CSMT architect FW Stevens' great-great-granddaughter doesn't want station to be turned into museum
Responding to Railways' plan to turn station into a museum, the great-great-granddaughter of FW Stevens, the architect of CSMT, says she would hate to see the iconic terminus lose its purpose
Nearly 130 years after the Chhatrapati Shivaji Maharaj Terminus (CSMT) was built, what would the creator of the iconic building think of the plans to turn it into a museum? F W Stevens may no longer be around, but mid-day asked the next best person - his great-great-grandchild, Diana Robertson - and she was less than happy. "It would be a great shame," said Stevens' fourth-generation descendant.'
Diana Robertson and her husband visited her great-great-grandfather's creation for the first time in April. File pic
Like generations before her, Diana grew up hearing how her great-great-grandfather F W Stevens had built one of the most recognisable buildings in the country. However, just months after she laid eyes on the CSMT building for the first time, Diana now fears that its true legacy may be lost forever. Her forefather had built the terminus between 1878 and 1888 as the headquarters of India's first ever railway company, the Great Indian Peninsula Railway (GIPR), which is the predecessor to the modern-day Central Railway (CR). Just last week, mid-day broke the story about CR's plans to vacate the building and convert it into a transport museum. "I feel so privileged that my great-great-grandfather designed what is probably one of the most loved buildings in Mumbai. I would hate to see CSMT lose its identity and the purpose it was built for," Diana told mid-day in an exclusive chat.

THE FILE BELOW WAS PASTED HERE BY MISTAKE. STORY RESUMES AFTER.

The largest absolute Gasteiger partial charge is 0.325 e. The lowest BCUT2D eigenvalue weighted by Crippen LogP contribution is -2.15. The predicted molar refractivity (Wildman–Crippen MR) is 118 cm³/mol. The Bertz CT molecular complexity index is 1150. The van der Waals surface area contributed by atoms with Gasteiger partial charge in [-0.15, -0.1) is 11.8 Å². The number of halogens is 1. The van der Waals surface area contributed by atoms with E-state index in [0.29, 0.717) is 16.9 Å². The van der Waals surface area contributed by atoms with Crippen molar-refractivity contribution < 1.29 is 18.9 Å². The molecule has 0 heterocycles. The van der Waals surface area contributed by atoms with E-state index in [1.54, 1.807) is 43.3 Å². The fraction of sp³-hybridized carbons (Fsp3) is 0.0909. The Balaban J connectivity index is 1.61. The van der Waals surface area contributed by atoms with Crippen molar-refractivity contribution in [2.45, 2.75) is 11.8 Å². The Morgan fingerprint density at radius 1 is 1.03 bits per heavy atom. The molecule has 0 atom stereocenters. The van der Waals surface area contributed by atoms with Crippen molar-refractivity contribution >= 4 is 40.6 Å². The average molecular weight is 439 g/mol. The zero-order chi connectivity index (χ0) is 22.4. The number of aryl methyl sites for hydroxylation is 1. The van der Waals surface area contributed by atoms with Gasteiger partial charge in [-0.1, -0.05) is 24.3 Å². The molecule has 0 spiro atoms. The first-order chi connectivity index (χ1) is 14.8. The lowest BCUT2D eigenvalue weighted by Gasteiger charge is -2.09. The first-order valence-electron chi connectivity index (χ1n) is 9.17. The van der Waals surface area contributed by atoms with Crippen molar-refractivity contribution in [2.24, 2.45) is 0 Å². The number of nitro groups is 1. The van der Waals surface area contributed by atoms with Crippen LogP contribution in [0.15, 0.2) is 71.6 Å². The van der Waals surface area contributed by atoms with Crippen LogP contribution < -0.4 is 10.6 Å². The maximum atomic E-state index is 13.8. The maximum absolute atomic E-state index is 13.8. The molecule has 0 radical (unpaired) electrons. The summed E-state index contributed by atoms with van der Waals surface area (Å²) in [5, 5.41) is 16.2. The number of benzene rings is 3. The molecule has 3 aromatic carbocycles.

Diana visited CSMT for the first time in April, when she came to Mumbai to learn more about the contributions that F W Stevens and his son Charles made to the city. Stevens had also built the Western Railway head office at Churchgate, as well as the BMC headquarters, while Charles built other landmarks such as the Bombay Gymkhana and the Royal Bombay Yacht Club. However, CSMT remains the highlight of their achievements."I felt such pride when we came to visit this beautiful building in April. We loved the hustle and bustle of walking through the main station. This iconic building was built to be a great railway station and I think this [conversion into a museum] would be the wrong thing to do to," she added.
Diana is not the only one to oppose Railway Minister Piyush Goyal's decision to convert the world heritage site into a world-class transport museum. On Tuesday, railway trade union members put up signboards calling Goyal's decision "dictatorial", stating that it was not only unfair to move 400 employees out of the building, but it would also affect train operations. Meanwhile, following Goyal's directives, CR has already floated an Expression of Interest (EOI) to rent a 8,000-sqm office building within a half-kilometre radius from the terminus. Responses to the railways' property enquiries are expected by December 15.
Age (in years) of the CSMT building
No. of employees who will have to be shifted
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